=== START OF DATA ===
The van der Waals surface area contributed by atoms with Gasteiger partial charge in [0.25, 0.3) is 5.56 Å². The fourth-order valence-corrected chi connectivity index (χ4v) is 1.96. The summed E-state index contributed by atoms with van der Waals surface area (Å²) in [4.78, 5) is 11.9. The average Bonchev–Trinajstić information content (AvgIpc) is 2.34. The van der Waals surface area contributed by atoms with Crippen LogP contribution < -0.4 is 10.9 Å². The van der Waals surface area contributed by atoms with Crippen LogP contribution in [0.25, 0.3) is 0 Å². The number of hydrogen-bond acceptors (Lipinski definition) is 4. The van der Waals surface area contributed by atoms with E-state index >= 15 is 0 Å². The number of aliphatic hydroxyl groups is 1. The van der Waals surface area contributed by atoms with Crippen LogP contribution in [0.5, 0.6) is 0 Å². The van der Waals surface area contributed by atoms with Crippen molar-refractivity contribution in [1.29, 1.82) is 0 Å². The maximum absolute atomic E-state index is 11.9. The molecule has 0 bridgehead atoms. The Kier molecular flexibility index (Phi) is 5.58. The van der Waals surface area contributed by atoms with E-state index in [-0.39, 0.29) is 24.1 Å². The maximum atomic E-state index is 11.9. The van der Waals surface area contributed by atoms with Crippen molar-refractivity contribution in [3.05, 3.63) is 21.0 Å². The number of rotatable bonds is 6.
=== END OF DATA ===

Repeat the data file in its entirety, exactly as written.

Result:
The van der Waals surface area contributed by atoms with Gasteiger partial charge in [0.25, 0.3) is 5.56 Å². The fourth-order valence-corrected chi connectivity index (χ4v) is 1.96. The summed E-state index contributed by atoms with van der Waals surface area (Å²) in [4.78, 5) is 11.9. The average Bonchev–Trinajstić information content (AvgIpc) is 2.34. The van der Waals surface area contributed by atoms with Crippen LogP contribution < -0.4 is 10.9 Å². The van der Waals surface area contributed by atoms with Crippen LogP contribution in [0.25, 0.3) is 0 Å². The number of hydrogen-bond acceptors (Lipinski definition) is 4. The van der Waals surface area contributed by atoms with E-state index >= 15 is 0 Å². The number of aliphatic hydroxyl groups is 1. The van der Waals surface area contributed by atoms with Crippen LogP contribution in [0.5, 0.6) is 0 Å². The van der Waals surface area contributed by atoms with Crippen molar-refractivity contribution in [1.29, 1.82) is 0 Å². The maximum absolute atomic E-state index is 11.9. The molecule has 0 bridgehead atoms. The Kier molecular flexibility index (Phi) is 5.58. The van der Waals surface area contributed by atoms with E-state index in [-0.39, 0.29) is 24.1 Å². The maximum atomic E-state index is 11.9. The van der Waals surface area contributed by atoms with Crippen molar-refractivity contribution in [3.05, 3.63) is 21.0 Å². The number of rotatable bonds is 6.